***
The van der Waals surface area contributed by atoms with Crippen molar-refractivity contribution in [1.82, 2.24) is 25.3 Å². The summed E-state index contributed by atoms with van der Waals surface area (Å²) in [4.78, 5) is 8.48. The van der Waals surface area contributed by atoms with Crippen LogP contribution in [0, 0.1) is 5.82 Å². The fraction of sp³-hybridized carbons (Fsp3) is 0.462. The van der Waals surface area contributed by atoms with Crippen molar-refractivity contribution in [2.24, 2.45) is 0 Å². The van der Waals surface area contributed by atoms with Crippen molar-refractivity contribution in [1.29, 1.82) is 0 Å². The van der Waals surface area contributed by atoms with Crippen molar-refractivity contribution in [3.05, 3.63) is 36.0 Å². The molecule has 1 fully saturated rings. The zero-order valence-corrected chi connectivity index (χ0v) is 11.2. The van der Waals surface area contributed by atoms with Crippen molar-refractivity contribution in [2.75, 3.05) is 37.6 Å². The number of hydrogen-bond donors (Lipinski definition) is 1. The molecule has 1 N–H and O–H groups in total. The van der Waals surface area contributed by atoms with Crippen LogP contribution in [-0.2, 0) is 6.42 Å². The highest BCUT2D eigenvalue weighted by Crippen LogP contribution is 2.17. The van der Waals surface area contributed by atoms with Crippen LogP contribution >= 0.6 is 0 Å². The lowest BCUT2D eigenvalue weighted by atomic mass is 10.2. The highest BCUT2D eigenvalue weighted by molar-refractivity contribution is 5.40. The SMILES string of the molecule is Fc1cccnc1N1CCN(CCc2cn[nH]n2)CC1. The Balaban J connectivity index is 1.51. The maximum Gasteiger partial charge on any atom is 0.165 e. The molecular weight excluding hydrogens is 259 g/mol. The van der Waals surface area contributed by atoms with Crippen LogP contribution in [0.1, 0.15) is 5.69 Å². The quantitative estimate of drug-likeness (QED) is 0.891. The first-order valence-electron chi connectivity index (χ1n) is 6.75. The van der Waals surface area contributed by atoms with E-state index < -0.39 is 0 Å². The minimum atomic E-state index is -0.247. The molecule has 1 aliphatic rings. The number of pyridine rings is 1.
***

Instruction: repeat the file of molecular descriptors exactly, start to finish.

The van der Waals surface area contributed by atoms with Crippen molar-refractivity contribution in [1.82, 2.24) is 25.3 Å². The summed E-state index contributed by atoms with van der Waals surface area (Å²) in [4.78, 5) is 8.48. The van der Waals surface area contributed by atoms with Crippen LogP contribution in [0, 0.1) is 5.82 Å². The fraction of sp³-hybridized carbons (Fsp3) is 0.462. The van der Waals surface area contributed by atoms with Crippen molar-refractivity contribution in [2.24, 2.45) is 0 Å². The van der Waals surface area contributed by atoms with Crippen molar-refractivity contribution in [1.29, 1.82) is 0 Å². The van der Waals surface area contributed by atoms with Crippen molar-refractivity contribution in [3.05, 3.63) is 36.0 Å². The molecule has 1 fully saturated rings. The zero-order valence-corrected chi connectivity index (χ0v) is 11.2. The van der Waals surface area contributed by atoms with Crippen molar-refractivity contribution in [2.75, 3.05) is 37.6 Å². The number of hydrogen-bond donors (Lipinski definition) is 1. The molecule has 1 N–H and O–H groups in total. The van der Waals surface area contributed by atoms with Crippen LogP contribution in [-0.2, 0) is 6.42 Å². The highest BCUT2D eigenvalue weighted by Crippen LogP contribution is 2.17. The van der Waals surface area contributed by atoms with Crippen LogP contribution >= 0.6 is 0 Å². The lowest BCUT2D eigenvalue weighted by atomic mass is 10.2. The highest BCUT2D eigenvalue weighted by molar-refractivity contribution is 5.40. The SMILES string of the molecule is Fc1cccnc1N1CCN(CCc2cn[nH]n2)CC1. The Balaban J connectivity index is 1.51. The maximum Gasteiger partial charge on any atom is 0.165 e. The molecular weight excluding hydrogens is 259 g/mol. The van der Waals surface area contributed by atoms with Crippen LogP contribution in [0.1, 0.15) is 5.69 Å². The quantitative estimate of drug-likeness (QED) is 0.891. The first-order valence-electron chi connectivity index (χ1n) is 6.75. The van der Waals surface area contributed by atoms with E-state index < -0.39 is 0 Å². The minimum atomic E-state index is -0.247. The molecule has 1 aliphatic rings. The number of pyridine rings is 1.